Sometimes it varies. To be honest, we're actually in the process of rolling out some different programs and different classes because we want to continue to really differentiate ourselves from any other Crossfit, or any other gym really in town. So right now, the way our class is structured, it's an hour long. We always have a very specific warmup and then we have some sort of strength piece that could be one lift. It could be two lifts. It could be kind of more of like a circuit from different movements. And then we'll go into the conditioning piece and that could be minor structural. It could have multiple elements to it. It could be, you know, straight through. It could be more integral based style, much like Crossfit,. It varies constantly. And then we'll have a cool down and a quick mobility cool down after that. So I guess you can interpret that as Crossfit,, you know? I don't know. I could tell you that we don't have muscle ups in our program. We don't have hands doing push ups. We don't have barbell cleans or barbell snatches. But we have. Plenty of dumbbell cleans, dumbbell snatches, credible cleans, cannibal snatches. We have rowers, we have bikes, we run, we use jump ropes. There's plenty Barbella, the strength elements.

Jason Ackerman:
So there yet again, there's there's no right or wrong. I always find it funny when people there are people out there that bash Crossfit,. I'm like, you're doing Crossfit,. And it's like, you know, however you want whatever you want to call it, like it's functional movements mixed together with some sort of, you know, the clock is where we get the intensity component to it. But people are out there like Crossfit, the worst thing when in reality they're doing it as well. But I mean, I totally get where you're coming from with that. Now, did you have members that when you disaffiliated or started, you remove some of these more complex movements were upset?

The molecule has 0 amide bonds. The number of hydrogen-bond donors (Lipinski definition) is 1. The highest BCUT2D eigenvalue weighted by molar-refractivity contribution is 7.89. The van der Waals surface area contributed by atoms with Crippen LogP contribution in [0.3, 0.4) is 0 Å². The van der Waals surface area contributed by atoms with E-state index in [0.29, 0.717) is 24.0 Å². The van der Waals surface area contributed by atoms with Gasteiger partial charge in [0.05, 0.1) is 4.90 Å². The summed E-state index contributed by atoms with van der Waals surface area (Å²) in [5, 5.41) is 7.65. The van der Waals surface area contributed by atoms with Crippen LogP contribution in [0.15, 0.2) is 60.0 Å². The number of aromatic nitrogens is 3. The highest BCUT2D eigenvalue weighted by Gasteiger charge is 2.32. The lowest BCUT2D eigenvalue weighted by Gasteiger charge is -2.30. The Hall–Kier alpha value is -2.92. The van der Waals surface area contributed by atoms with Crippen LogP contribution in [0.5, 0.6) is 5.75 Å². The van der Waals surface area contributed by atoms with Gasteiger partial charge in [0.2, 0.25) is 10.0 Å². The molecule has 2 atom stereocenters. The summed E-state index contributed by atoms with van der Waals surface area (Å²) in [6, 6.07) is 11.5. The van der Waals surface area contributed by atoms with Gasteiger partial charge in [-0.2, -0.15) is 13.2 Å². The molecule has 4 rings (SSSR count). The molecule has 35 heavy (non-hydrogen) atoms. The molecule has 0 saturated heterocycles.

Nicole Race:
Yes. Yeah. And there is there's a handful of them. And thankfully for us, you know, as far as our culture and the type of person that was really attract to our program, we didn't have any competitors, you know. So for us making that switch, it wasn't that dramatic, because if you are going to compete and Crossfit,, you have to be proficient at these very unique movements to Crossfit,. You got to have muscle ups and, you know, kipping and and things like that going to be able to circle or cycle barbells. But we never really had that in our culture. That was never really our thing. We were very general population fitness health oriented. So but there were a couple of people that like really enjoyed those movements. They were capable of doing them. And so for them, you know, it was just a matter of having that hard conversation, of being like, hey, you know, I get that this is what you love. This is what you want to do. We no longer offer that. It's just no longer a part of our program. We are changing your evolving. So, you know, they went their own way and we left on great terms, very positive terms with everybody.

Nicole Race:
You know, they were very grateful for the amount of time that they spent with us. And I was grateful to serve them as long as we could. But, you know, we just we've changed. And that's OK. They totally understand. I recognize that. I would say they all left on very positive terms. So it wasn't like this bad breakup. You know? I felt like we handled it as professionally as we could. You're very transparent about the whole change. We didn't try to hide dropping our affiliate or anything. We were very transparent. We tried to communicate really clearly about everything. So, yeah, I mean, any we make a change. You know, people are uneasy about that. It's difficult. It's hard. But if you're professional, if you communicate really clearly and if you uphold, you know, good standards and if you do what you say and say what you do, I think people respect that. But you just have to understand that, like, you know, if you're going to drop your affiliate and change your programming, like, yeah, you're going to have people that will leave. One hundred percent.

Jason Ackerman: